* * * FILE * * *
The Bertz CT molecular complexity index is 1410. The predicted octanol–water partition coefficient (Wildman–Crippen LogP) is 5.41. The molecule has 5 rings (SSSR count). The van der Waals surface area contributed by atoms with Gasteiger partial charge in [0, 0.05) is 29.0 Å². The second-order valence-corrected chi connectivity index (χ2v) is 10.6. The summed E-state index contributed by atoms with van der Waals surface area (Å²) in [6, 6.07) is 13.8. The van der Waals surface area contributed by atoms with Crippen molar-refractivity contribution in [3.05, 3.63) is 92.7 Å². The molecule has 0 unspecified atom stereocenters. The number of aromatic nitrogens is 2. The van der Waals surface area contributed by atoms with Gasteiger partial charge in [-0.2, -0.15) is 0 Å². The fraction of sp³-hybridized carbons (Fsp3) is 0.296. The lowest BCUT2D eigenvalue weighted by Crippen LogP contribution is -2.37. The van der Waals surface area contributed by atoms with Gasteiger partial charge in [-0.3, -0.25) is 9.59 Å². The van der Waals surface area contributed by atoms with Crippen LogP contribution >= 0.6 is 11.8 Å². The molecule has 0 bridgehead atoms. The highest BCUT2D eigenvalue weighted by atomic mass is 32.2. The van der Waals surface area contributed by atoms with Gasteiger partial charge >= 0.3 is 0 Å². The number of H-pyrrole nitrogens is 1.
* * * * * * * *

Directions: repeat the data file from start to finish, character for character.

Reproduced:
The Bertz CT molecular complexity index is 1410. The predicted octanol–water partition coefficient (Wildman–Crippen LogP) is 5.41. The molecule has 5 rings (SSSR count). The van der Waals surface area contributed by atoms with Gasteiger partial charge in [0, 0.05) is 29.0 Å². The second-order valence-corrected chi connectivity index (χ2v) is 10.6. The summed E-state index contributed by atoms with van der Waals surface area (Å²) in [6, 6.07) is 13.8. The van der Waals surface area contributed by atoms with Crippen molar-refractivity contribution in [3.05, 3.63) is 92.7 Å². The molecule has 0 unspecified atom stereocenters. The number of aromatic nitrogens is 2. The van der Waals surface area contributed by atoms with Gasteiger partial charge in [-0.2, -0.15) is 0 Å². The fraction of sp³-hybridized carbons (Fsp3) is 0.296. The lowest BCUT2D eigenvalue weighted by Crippen LogP contribution is -2.37. The van der Waals surface area contributed by atoms with Gasteiger partial charge in [-0.3, -0.25) is 9.59 Å². The van der Waals surface area contributed by atoms with Crippen LogP contribution >= 0.6 is 11.8 Å². The molecule has 0 bridgehead atoms. The highest BCUT2D eigenvalue weighted by atomic mass is 32.2. The van der Waals surface area contributed by atoms with Gasteiger partial charge >= 0.3 is 0 Å². The number of H-pyrrole nitrogens is 1.